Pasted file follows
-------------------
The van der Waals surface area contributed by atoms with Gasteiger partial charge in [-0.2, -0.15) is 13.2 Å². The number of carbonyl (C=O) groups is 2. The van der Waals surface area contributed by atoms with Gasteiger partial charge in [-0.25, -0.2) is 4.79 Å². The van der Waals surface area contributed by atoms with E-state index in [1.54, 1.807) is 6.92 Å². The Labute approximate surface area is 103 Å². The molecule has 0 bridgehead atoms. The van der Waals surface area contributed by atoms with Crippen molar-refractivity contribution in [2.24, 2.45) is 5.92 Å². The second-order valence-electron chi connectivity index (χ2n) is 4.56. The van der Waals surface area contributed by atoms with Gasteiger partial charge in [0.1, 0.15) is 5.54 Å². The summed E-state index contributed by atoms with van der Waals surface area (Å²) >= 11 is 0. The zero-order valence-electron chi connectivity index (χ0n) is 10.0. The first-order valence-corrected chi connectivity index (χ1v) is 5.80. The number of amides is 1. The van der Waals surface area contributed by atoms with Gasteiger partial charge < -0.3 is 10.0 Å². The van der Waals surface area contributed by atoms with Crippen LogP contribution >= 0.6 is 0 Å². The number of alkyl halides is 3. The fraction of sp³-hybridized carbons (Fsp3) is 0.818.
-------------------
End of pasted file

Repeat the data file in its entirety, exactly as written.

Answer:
The van der Waals surface area contributed by atoms with Gasteiger partial charge in [-0.2, -0.15) is 13.2 Å². The number of carbonyl (C=O) groups is 2. The van der Waals surface area contributed by atoms with Gasteiger partial charge in [-0.25, -0.2) is 4.79 Å². The van der Waals surface area contributed by atoms with E-state index in [1.54, 1.807) is 6.92 Å². The Labute approximate surface area is 103 Å². The molecule has 0 bridgehead atoms. The van der Waals surface area contributed by atoms with Crippen molar-refractivity contribution in [2.24, 2.45) is 5.92 Å². The second-order valence-electron chi connectivity index (χ2n) is 4.56. The van der Waals surface area contributed by atoms with Gasteiger partial charge in [0.1, 0.15) is 5.54 Å². The summed E-state index contributed by atoms with van der Waals surface area (Å²) >= 11 is 0. The zero-order valence-electron chi connectivity index (χ0n) is 10.0. The first-order valence-corrected chi connectivity index (χ1v) is 5.80. The number of amides is 1. The van der Waals surface area contributed by atoms with Gasteiger partial charge < -0.3 is 10.0 Å². The van der Waals surface area contributed by atoms with Crippen LogP contribution >= 0.6 is 0 Å². The number of alkyl halides is 3. The fraction of sp³-hybridized carbons (Fsp3) is 0.818.